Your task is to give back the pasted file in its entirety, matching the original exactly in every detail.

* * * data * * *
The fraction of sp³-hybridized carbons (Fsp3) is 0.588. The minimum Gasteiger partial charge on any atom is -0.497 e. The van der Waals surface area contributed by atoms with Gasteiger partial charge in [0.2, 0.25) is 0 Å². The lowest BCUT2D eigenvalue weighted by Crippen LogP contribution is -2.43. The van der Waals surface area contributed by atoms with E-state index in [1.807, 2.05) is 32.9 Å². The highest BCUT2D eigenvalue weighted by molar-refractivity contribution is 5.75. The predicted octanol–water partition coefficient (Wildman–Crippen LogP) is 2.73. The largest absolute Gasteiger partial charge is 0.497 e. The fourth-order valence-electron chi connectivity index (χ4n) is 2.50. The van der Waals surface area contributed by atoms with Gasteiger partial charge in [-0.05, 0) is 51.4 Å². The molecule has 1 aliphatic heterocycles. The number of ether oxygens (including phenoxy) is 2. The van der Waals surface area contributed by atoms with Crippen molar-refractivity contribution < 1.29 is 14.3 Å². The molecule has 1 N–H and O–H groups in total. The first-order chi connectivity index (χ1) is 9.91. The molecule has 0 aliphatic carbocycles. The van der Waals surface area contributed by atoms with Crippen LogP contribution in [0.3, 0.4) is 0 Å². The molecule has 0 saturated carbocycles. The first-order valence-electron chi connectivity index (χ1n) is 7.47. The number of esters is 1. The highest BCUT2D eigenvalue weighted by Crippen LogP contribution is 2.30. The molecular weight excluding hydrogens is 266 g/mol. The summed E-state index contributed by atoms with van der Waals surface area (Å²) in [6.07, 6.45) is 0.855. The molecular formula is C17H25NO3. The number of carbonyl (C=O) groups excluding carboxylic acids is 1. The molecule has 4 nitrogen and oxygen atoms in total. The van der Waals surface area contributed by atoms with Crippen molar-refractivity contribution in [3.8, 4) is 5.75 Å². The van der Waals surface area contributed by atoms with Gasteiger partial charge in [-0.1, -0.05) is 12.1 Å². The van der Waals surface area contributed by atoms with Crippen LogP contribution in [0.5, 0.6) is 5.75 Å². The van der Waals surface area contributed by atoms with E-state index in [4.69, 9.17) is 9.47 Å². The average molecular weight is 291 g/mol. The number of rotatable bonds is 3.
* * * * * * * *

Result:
The fraction of sp³-hybridized carbons (Fsp3) is 0.588. The minimum Gasteiger partial charge on any atom is -0.497 e. The van der Waals surface area contributed by atoms with Gasteiger partial charge in [0.2, 0.25) is 0 Å². The lowest BCUT2D eigenvalue weighted by Crippen LogP contribution is -2.43. The van der Waals surface area contributed by atoms with E-state index in [1.807, 2.05) is 32.9 Å². The highest BCUT2D eigenvalue weighted by molar-refractivity contribution is 5.75. The predicted octanol–water partition coefficient (Wildman–Crippen LogP) is 2.73. The largest absolute Gasteiger partial charge is 0.497 e. The fourth-order valence-electron chi connectivity index (χ4n) is 2.50. The van der Waals surface area contributed by atoms with Gasteiger partial charge in [-0.05, 0) is 51.4 Å². The molecule has 1 aliphatic heterocycles. The number of ether oxygens (including phenoxy) is 2. The van der Waals surface area contributed by atoms with Crippen molar-refractivity contribution < 1.29 is 14.3 Å². The molecule has 1 N–H and O–H groups in total. The first-order chi connectivity index (χ1) is 9.91. The molecule has 0 aliphatic carbocycles. The van der Waals surface area contributed by atoms with Crippen LogP contribution in [0.3, 0.4) is 0 Å². The molecule has 0 saturated carbocycles. The first-order valence-electron chi connectivity index (χ1n) is 7.47. The number of esters is 1. The highest BCUT2D eigenvalue weighted by Crippen LogP contribution is 2.30. The molecular weight excluding hydrogens is 266 g/mol. The summed E-state index contributed by atoms with van der Waals surface area (Å²) in [6.07, 6.45) is 0.855. The molecular formula is C17H25NO3. The number of carbonyl (C=O) groups excluding carboxylic acids is 1. The molecule has 4 nitrogen and oxygen atoms in total. The van der Waals surface area contributed by atoms with Crippen molar-refractivity contribution in [3.8, 4) is 5.75 Å². The van der Waals surface area contributed by atoms with Gasteiger partial charge in [-0.1, -0.05) is 12.1 Å². The van der Waals surface area contributed by atoms with Crippen LogP contribution in [0.5, 0.6) is 5.75 Å². The van der Waals surface area contributed by atoms with E-state index in [4.69, 9.17) is 9.47 Å². The average molecular weight is 291 g/mol. The number of rotatable bonds is 3.